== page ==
The Emory & Henry men’s tennis team ended its regular season with a three-match win streak while compiling a 15-6 overall record. The Wasps defeated every Division III team on their schedule with the exception of the top four Old Dominion Athletic Conference schools: Hampden-Sydney, Washington & Lee, Roanoke and Bridgewater. The remaining loss was to Concord University, a Division II team. “This E&H team is one of the best we’ve had,” said E&H Head Coach Jim Barker. “Still, we’re fighting in one of the strongest tennis conferences in Division III. This was a solid season, but we need to focus on winning more conference matches.” As it looks to improve next year in the conference, the E&H team is counting on its strength at the top of the line-up, which includes two young athletes, sophomore Chip Wintringham of Burlington, N.C., who plays at No. 1, and first-year student Matt Nelson of Galax, who plays at No. 2. Barker said of the team’s prospects, “We have a very solid nucleus with three first-year students and one sophomore at the top of our lineup.” m

Women’s Tennis Finishes 4-16 With a 7-2 victory over Concord College at the beginning of the 2009-10 campaign, the E&H women’s tennis team had hopes for a solid season. Those hopes failed to materialize, largely the result of a foot injury for former No. 1 Savannah Tickle, which forced her to play lower (at No. 3) in the E&H singles line-up and creating tougher challenges for the E&H team going forward. The team ended the season with a 4-16 record, defeating, in addition to Concord, Salem, Randolph-Macon and Lynchburg colleges. Jill Williams, playing at No. 1, and her sister, Jess Williams at No. 2, led the E&H singles line-up. The sisters also formed a tough doubles partnership at No. 1. The team will return all its players next year. m Victoria Suttles

Player named to honorable mention All-ODAC team The Emory & Henry softball team continued to struggle this season, claiming only three wins in 24 games. Standouts for the team include Ashley Ebersole who recorded 19 hits, 10 runs and 14 RBIs; Sierra Waters, who notched 14 hits, 9 runs and 8 RBIs; Samantha Hammer who connected with 12 hits, 11 runs and 1 RBI. Ebersole was named to the honorable mention All-ODAC team. m

Houff, Hedgepeth Shine for E&H Baseball

Ashley Ebersole


Eric Houff and Remington Hedgepeth were among the standouts for Emory & Henry during the 2010 baseball season. Houff, a first-year student, hit three home runs and had 18 runs batted in. Hedgepeth, a junior, earned three home runs and 19 runs batted in. Other standouts for the Wasps include seniors Codie Mitchell, Lee VanLear and Anthony Lowry. Emory & Henry finished its season 4-24 (3-15 ODAC) with wins against Virginia Intermont, Roanoke, Eastern Mennonite and Lynchburg colleges. m

Eric Houff



ADVANCEMENT Asbury, Burks Take on New Roles in Institutional Advancement Denise Asbury, who has served as

E&H’s director of annual giving and stewardship for the past 13 years has been named director of development. Asbury brings to the Office of Institutional Advancement a strong background in marketing and administrative leadership as well as development. Asbury holds a bachelor’s degree in mass communications from Emory & Henry and an associate of science degree from Virginia Highlands Community College. “The opportunity to work for my alma mater utilizing my education and experience to benefit the College is what attracted me to pursue a career at Emory & Henry,” Asbury said. In her new position, Asbury will provide oversight for the dayto-day operations of the College’s fundraising activities. She will direct the development of a plan for annual support of the College, manage two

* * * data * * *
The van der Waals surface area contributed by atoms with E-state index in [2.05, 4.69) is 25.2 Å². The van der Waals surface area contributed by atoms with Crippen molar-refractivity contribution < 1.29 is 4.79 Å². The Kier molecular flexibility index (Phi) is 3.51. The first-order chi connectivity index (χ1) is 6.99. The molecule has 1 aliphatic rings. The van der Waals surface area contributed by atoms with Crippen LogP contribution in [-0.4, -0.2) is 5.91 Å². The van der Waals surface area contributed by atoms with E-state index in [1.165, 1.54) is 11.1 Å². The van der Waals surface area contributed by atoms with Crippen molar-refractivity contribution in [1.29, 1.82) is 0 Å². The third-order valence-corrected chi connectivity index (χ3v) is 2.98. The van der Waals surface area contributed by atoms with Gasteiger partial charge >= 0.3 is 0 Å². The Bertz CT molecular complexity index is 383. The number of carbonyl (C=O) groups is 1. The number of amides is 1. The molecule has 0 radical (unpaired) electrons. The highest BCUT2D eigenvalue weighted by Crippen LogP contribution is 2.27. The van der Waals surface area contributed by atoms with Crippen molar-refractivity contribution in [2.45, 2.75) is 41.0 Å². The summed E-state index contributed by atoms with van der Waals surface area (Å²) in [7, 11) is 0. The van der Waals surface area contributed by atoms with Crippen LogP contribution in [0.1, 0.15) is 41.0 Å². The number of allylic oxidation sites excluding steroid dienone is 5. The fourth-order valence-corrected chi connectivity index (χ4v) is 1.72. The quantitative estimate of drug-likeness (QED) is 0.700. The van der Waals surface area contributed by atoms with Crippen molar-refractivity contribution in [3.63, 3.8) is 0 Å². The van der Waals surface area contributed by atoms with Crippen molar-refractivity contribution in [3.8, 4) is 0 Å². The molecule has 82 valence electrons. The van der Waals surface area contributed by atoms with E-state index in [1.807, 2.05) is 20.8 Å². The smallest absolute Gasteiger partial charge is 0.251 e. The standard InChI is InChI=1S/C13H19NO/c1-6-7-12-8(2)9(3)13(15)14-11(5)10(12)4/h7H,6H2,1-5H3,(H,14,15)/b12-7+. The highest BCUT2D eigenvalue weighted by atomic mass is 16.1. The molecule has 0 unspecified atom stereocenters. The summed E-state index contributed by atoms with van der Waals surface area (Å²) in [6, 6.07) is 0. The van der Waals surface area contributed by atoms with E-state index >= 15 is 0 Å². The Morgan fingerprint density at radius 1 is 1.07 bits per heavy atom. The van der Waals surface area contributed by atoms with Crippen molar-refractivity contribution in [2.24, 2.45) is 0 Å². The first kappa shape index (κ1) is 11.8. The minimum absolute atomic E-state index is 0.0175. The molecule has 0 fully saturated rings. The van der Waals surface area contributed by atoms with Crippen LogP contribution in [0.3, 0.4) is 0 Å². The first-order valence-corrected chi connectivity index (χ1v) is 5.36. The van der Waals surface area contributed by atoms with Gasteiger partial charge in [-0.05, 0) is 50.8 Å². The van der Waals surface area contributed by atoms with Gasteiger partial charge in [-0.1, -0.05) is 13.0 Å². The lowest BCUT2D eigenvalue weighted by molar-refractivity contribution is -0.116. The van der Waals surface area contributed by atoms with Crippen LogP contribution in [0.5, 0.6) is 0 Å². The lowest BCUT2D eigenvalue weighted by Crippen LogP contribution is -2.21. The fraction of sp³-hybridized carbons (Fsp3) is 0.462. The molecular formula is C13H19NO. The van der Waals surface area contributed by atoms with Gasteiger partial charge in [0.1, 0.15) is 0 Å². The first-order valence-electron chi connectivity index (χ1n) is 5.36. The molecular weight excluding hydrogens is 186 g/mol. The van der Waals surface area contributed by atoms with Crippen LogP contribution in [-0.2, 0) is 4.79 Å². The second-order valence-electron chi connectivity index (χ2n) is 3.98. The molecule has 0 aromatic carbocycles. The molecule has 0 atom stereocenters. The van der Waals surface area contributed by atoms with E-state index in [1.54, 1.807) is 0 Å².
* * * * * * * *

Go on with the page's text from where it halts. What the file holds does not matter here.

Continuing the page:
constituent groups (the Board of Visitors and the Parents Council), and direct the College’s planned giving efforts and program for stewardship of endowed funds. Asbury is an active member of the community, serving or having served as a Justin Foundation board member; member of the National Association of Life Underwriters; chair of the public relations committee for BALU; public relations chair and executive committee member for the American Heart Association Queen of Hearts Campaign, public relations chair of the Autumn Chase Festival, member of the Keep Bristol Beautiful communications committee, and a Leadership Washington County graduate. “I am looking forward to my new role and responsibilities at the College. It has been my privilege these last 13 years to have the opportunity to work with the individuals in the Institutional Advancement Office,


Denise Asbury

as well as to get to know so many wonderful alumni, students, parents, friends, faculty, staff, and community members,” Asbury said. Jess Burks, a 2009 mass communications graduate of Emory & Henry, has been named assistant director of annual giving. “The transition from student to staff has been easy because I know many of the faculty, staff and students,” Burks said. “So even though I’ve entered a new stage of my life, I feel at home and I have several great mentors here,” Burks said. In her new position, Burks will plan, coordinate, and carry out the day-to-day aspects of the annual giving program. “My goals are to bring new ideas to the office of institutional advancement and engage the younger alumni in new ways. I hope to find ways to bring older and younger alumni together in support of their alma mater and help them to understand the importance of participation beyond its monetary value,” Burks said. Burks interned with FEMA and the Washington County Health Department and participated in the Emergency Management Institute’s professional development series. Burks is also a former member of the E&H swim team and will assume responsibilities as assistant coach and will also work with the E&H Safe Zone chapter. v